Also, familiarize yourself with all of the symptoms of overdose, so you can be prepared in the event of an emergency. Common overdose symptoms include:
- Mental confusion or a stupor
- Loss of responsiveness
- Slow or irregular breathing
- Blue-tinged skin or lips
- Clammy skin
- Reduce body temperature
- Loss of consciousness
- Respiratory arrest
- Impaired mental health
Determining if someone is in a coma generally requires clinical evaluation, so if you note these symptoms or suspect someone may be in imminent danger of an opioid overdose and its health consequences, it’s important to administer the overdose reversal kit. Also, don’t rely on the kit alone. If someone is overdosing or has suffered an overdose, it’s important that they get into treatment as soon as possible.
Accessibility and Training
If you want to carry an overdose kit, you’ll need to understand how it works so you can use it effectively. Overdose kits such as Narcan kits are available, of course, to first responders like paramedics and police, but what about everyday people? Some communities provide overdose reversal kits to city residents. There are also some medical facilities that take part in kit giveaways and training sessions.
If you are interested in carrying a drug overdose kit, contact your local health department to find out if there are any local programs that provide these kits as well as the training in how to use them. Although it’s possible to get these tests from other sources, remember that training to use them properly is crucial. Many communities or public organizations that provide them offer training in addition to the kits.
The kits will also come in packaging that provides instruction for using them. However, proper training could help you help someone else. If you spend time near people who abuse drugs, you should consider training to use the kits. Training is not extensive. In fact, kits are sold to individuals who have not experienced formal training in the use of the drug.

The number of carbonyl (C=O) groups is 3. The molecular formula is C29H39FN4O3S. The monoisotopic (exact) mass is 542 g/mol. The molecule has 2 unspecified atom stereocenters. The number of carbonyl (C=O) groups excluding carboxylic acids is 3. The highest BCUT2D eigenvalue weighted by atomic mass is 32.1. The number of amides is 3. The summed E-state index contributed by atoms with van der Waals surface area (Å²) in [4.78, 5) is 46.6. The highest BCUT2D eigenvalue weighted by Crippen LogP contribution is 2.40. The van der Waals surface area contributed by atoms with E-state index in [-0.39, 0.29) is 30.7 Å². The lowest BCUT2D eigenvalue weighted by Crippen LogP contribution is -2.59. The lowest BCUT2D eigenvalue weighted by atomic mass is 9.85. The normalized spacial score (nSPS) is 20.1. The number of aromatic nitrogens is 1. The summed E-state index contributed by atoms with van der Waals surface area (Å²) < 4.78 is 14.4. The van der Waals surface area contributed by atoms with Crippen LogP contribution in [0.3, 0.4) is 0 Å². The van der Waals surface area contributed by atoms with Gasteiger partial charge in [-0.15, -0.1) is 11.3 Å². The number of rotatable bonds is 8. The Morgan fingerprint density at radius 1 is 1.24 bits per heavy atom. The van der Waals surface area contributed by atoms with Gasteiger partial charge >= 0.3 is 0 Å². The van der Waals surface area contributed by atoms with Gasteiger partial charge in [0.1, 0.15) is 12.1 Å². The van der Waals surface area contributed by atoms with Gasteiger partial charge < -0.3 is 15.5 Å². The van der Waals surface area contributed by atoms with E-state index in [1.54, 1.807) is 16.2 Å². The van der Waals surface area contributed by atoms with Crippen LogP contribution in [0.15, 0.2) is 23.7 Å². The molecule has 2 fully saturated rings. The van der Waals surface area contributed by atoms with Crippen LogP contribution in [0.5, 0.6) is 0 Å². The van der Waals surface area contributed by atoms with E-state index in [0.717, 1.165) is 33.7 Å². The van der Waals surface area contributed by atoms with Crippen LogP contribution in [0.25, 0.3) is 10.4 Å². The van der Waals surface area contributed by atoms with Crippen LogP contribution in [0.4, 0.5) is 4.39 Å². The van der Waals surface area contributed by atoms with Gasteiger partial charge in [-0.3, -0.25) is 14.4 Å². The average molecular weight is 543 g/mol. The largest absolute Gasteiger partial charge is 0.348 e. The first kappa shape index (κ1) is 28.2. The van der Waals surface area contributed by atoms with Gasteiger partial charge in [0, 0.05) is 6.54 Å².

Empowering with Harm Reduction
Carrying an overdose reversal kit can help you create a harm reduction strategy. These kits empower people to respond quickly in an overdose crisis and, potentially, save a life in an emergency situation. Empower yourself to be prepared in an emergency, especially if your social circle includes individuals who use opioids.
Remember that these kits do not work on all types of drug overdoses. Opioid overdose reversal kits work for opioid overdoses; they will not work on someone overdosing on benzodiazepines, cocaine, or other types of overdoses, for instance. Also, it’s important to undergo training in order to use the kits properly.
Remember, too, that an overdose reversal kit is not a cure for drug addiction. In fact, it’s not even an addiction treatment. These kits are helpful in an emergency, but after an overdose, it is important to talk it over with your primary care physician. A person who is addicted to drugs or alcohol needs treatment so they can learn to manage their condition and achieve improved quality of life. With the right help and commitment, many people have successfully achieved long-term recovery.